Introduction to P2P Relationality

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Production, Sociality, Relations, Subjects

The P2P approach to relations models itself on a generous reading of cybernetics, a field dedicated to a particular type of machine communications network. But favored for its open-ness, P2P serves as an ideal model for voluntary, democratic, and distributed social networks also. What it lacks, in the relationships that bind cultural traditions, say, or that cement political power, is to its advantage. For P2P permits the selection of relations on a productive and creative basis. For example, in grassroots fundraising and social awareness movements, in collaborative software development, and in online communities.

Given the remarkable popularity of sites like MySpace.com, it only makes sense that the P2P organization of so many networked phenomena would suggest itself as a means of going one step further: organization of society. To this end there have been a number of attempts made at articulating hive mind behaviors, collective intelligences, distributed and collaborative organizations and social movements. Many of which combine networked communication technologies with like-minded and progressive users—and for impressive results. Bloggers and MySpacers alike are today credited with unseating incumbent politicians in the United States, or with finding and rescuing missing classmates and preventing violence in schools.

P2P's power here is in communication, the mode of reproduction to which cybernetics owed its initial insights. And because we humans, like our technical systems, communicate, and in communicating, reproduce our relationships, P2P offers a powerful model for organizing relations. The question at hand, then, becomes one of organization.

As soon as we have take relations for granted, we can move on to matters of how relations are organized, for what purpose and to what end. We can ask who is organized, and on what basis are these relations maintained. We don't have to ask whether relations exist, but ask about their organization instead.

P2P is a structural model, and as such captures spatial relations well. In fact network relations theory, which is a field close to P2P, often speaks of paths, trails, walks, and other spatial distances and routes across networks and among network nodes. But structuralism (once the preferred approach of many anthropologists and sociologists) has one deep shortcoming: its blind spot for time and history. The spatial bias of structuralism freezes relations in time. Though a structural analysis of a society's relations may be undertaken over time, the model's representation of relations does insufficient service to temporal representation. As a result, structures will appear stable when in fact they are not, or static when in fact they are dynamic and changing.

As an alternative to structuralism, some have taken up systems theories, and most recently, auto-poetic systems theories. These have the advantage (for social systems) of being process oriented, and of drawing a distinction not between parts and whole but between system and environment. And this trend resonates with the P2P community's emphasis on production, and the organization of relations around productive and collaborative efforts (which are also process intensive).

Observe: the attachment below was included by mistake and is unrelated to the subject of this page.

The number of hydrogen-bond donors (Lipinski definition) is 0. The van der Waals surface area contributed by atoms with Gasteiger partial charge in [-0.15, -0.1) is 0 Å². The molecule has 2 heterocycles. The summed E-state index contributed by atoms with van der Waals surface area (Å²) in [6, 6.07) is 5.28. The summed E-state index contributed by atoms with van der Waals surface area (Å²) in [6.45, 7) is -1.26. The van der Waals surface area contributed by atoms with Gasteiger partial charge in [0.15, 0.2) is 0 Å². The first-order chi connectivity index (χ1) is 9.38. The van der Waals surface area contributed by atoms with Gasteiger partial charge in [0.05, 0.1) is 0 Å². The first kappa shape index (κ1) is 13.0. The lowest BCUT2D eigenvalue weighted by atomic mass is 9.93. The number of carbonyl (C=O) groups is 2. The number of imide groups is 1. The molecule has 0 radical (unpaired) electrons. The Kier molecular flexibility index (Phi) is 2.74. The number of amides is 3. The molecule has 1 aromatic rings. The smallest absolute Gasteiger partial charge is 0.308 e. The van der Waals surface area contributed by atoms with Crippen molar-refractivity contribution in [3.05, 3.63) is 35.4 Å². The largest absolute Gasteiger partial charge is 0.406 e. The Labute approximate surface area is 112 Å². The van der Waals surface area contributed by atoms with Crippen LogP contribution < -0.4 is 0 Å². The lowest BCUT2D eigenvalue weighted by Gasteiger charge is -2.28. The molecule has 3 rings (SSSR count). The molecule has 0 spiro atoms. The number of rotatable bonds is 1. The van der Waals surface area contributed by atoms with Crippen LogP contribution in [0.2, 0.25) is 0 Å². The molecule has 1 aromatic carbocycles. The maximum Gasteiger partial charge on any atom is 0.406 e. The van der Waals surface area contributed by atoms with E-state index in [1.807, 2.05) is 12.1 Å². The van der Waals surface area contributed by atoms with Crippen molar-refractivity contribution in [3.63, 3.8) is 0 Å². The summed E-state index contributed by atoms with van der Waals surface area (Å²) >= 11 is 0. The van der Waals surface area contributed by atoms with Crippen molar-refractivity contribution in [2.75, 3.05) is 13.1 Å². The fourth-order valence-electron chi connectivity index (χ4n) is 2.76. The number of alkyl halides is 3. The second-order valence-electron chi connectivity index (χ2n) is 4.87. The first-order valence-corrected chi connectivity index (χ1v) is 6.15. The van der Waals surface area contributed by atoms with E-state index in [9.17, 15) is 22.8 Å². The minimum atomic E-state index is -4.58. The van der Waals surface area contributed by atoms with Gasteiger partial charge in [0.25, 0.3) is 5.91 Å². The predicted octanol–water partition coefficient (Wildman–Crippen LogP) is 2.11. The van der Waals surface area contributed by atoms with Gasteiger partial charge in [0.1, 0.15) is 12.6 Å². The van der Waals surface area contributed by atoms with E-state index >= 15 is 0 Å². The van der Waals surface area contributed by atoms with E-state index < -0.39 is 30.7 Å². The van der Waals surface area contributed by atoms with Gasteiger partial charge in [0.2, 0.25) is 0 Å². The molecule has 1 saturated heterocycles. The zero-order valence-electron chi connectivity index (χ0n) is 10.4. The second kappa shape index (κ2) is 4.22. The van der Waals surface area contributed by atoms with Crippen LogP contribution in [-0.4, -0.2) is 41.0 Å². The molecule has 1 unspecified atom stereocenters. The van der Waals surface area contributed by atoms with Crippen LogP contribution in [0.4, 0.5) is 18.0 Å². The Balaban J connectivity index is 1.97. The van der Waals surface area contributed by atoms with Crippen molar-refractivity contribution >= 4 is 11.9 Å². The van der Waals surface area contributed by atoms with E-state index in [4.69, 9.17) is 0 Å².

Still, there remains an issue of central importance: subjectivity. This was a problem faced by structuralists before us: if a structure is said to exist, how is it that its participants/members reproduce it? Are we, as individuals, aware of these structures and are we conscious participants in maintaining them? If so, would we not have to know these structures through and through? If, on the other hand, they work through us, if they organize our relations without our conscious participation, then how? Some have answered that it's in the normative binding of communication and interaction that we unwittingly commit ourselves to these invisible forces. Language, as a system of normative rules governing appropriate behavior and speech, speaking itself through us. And correspondingly, that our social practices, are as a set of codes, rules of the game, rituals and ceremonies, whose meaning we reproduce even in the simplest of gestures (a handshake or a nod of recognition).

Much work lies ahead, but it promises to be interesting as well as challenging. We'll use this section to explore ideas related to how P2P can organize social relations of all kinds, and ask, too, how best to think about and conceptualize forceful connections between the organization of individuals and the subjective choices and relationships that make up the human experience. In particular, we'll focus on communication technologies and tools, and on new social arrangements. We'll examine conflict and cooperation, varieties of groups, communities, and publics. We'll ask about the organization of normative institutions and also practices that survive outside or in spite of established norms. P2P, given its support for a free, enjoyable, and just organization of life, has shown that social relations can just as well transform as preserve themselves. We do not yet know what life can do, but we our eyes are open.

More Information

Gravity7 maintains a blog on social software and social interaction design at http://www.gravity7.com/blog/media/